Seaham Hall Review
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A UK Getaway to Seaham Hall

Luxe checks in to Seaham Hall for a dreamy UK getaway…

Seaham Hall is a beautiful five-star Georgian country house hotel where its rich heritage and historical features are perfectly blended with contemporary style that oozes luxury.

It boasts a collection of stunning bedrooms, many with breathtaking views of the sea and countryside, a sensational spa and two exceptional restaurants.

True to many of the North East’s country house hotels, Seaham is steeped in history. It was built on the site of Seaham House in 1791 by Ralph and Judith Milbanke.

Their daughter, Anna, married the poet Lord Byron at Seaham Hall and in 1815 their daughter, Ada Byron, later the Countess of Lovelace, was born. One of the suites at the hotel is named Ada Lovelace in her honour.

The building has served many purposes over the years – it was used as a military hospital during the Second World War, a sanitorium for people suffering from tuberculosis, and was even a secret bottling and distribution centre for Scotch whisky in the 1920s.

It wasn’t until twenty years ago that it was transformed into the stunning hotel it is today, and thank goodness it was because it’s one of the most perfect places I’ve ever been to.

Set within 37 acres of parkland on the Durham Heritage Coast, the beautiful main mansion boasts traditional high ceilings, a sweeping staircase in the entrance hall and carefully thought-out interiors throughout.

There’s lots of dark wood floors, brightly coloured, oversized velvet sofas, ornate mirrors and so many gorgeous light fittings and chandeliers, I struggled to choose a favourite. It feels more like you’re stepping into someone’s (incredibly luxurious) home than a hotel, with a welcoming reception area in the entrance hall where we are efficiently checked in before being whisked off to the spa for a tour.

Spa

The 44,000 sq ft Serenity Spa is in a separate building which you can access from the hotel via a vast, pillared hall where the light floods in before you step into a dark, moody corridor.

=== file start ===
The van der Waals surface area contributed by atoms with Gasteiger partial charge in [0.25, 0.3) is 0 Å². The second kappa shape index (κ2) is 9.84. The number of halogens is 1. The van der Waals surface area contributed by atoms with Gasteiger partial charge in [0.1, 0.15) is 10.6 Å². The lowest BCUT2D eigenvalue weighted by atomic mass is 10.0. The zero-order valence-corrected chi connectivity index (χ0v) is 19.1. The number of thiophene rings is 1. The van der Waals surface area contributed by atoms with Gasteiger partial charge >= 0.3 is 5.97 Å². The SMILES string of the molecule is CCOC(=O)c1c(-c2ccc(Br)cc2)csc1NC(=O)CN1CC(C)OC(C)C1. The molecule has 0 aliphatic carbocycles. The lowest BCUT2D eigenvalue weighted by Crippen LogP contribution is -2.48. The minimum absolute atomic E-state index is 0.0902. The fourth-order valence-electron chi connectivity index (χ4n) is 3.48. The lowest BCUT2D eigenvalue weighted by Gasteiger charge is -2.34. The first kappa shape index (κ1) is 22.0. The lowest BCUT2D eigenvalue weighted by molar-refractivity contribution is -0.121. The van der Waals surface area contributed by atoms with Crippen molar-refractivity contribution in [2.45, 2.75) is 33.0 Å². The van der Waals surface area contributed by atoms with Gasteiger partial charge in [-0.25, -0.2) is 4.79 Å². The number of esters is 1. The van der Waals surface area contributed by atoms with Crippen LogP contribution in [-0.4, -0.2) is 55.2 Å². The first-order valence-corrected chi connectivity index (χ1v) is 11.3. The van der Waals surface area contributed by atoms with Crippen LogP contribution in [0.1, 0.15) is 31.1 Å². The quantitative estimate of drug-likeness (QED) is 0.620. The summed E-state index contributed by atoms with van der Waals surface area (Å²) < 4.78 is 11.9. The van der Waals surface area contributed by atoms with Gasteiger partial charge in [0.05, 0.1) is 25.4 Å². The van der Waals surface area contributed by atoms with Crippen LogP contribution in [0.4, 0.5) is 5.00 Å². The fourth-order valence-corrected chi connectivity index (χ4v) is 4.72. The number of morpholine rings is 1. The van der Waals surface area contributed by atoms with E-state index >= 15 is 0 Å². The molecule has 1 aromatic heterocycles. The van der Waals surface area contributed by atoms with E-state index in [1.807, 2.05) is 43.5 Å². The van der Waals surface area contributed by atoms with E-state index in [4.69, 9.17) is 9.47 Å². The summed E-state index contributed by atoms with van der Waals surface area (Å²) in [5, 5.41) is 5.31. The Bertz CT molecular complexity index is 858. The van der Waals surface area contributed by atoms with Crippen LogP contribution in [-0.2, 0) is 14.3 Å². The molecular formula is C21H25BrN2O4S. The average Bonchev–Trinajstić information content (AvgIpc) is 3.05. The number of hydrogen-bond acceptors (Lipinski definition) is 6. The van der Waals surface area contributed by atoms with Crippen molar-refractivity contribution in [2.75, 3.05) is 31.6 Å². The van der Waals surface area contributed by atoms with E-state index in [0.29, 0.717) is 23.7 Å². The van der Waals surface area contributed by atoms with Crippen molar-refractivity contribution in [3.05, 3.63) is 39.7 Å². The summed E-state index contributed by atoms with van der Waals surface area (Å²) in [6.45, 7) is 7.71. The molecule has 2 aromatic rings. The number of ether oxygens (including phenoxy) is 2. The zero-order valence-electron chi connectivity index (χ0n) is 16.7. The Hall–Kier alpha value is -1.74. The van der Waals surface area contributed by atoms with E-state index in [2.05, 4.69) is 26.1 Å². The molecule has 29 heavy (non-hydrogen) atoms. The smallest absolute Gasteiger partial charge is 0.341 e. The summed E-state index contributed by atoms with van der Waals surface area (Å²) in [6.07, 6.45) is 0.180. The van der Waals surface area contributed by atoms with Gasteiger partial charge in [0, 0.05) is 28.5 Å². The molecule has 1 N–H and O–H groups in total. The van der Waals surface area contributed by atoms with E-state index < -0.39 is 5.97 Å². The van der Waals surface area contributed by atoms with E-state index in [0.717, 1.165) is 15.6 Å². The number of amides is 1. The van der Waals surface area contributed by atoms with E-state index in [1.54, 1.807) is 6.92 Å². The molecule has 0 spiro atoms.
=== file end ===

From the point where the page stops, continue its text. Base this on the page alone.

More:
You’re guided along a dimly lit wooden walkway and immediately feel like you’re entering another world, calmed by the sound of flowing water around your feet before being greeted by an enormous elephant water feature.

Drawing influence from Far Eastern healing and wellness rituals, the Serenity Spa is sold as a tranquil, calming and inspiring place which engages the mind, body and soul, and honestly, for us, it did all of those things.

We could have spent many days swimming in the 20-metre pool, relaxing in the jacuzzis, Asian herbal sanarium, salt sauna, steam rooms, outdoor hot tubs, hydrotherapy pool and waterbeds, but instead had to make do with one glorious afternoon and another visit before our generous midday checkout the following morning.

We even managed a couple of dunks in the ice-cold plunge pools before quickly hot-footing back to the solace of our favourite room, the eucalyptus steam room with amethyst crystal.

There’s also a cosy corner hideout lounge, state-of-the-art gym, aerobic studio, roof terrace, OPI and Taittinger Champagne nail bar and the all-important 17, yes 17, treatment rooms – four of which are doubles for couples’ treatments.

After a couple of hours in the spa, we headed up for our treatments. Seaham’s expert therapists use two key product ranges in their massages and facials, Temple Spa and Ishga.

The lovely therapist, Zara, recommended an Ishga 60-minute invigorating massage. This medium-pressure massage combines a powerful detoxifying seaweed body oil with lemongrass, juniper and rose geranium.

The warm oil smelled amazing and the treatment was the perfect combination of invigorating and relaxing, its main focus being to relieve tension and eliminate toxins, helping tone the entire body.

After the treatment, Zara guided us to the Zen lounge where there are plenty of cosy beds with blankets where you can ‘come round’ from your treatment whilst tucking into a delicious, cleansing sorbet, before heading back into the spa.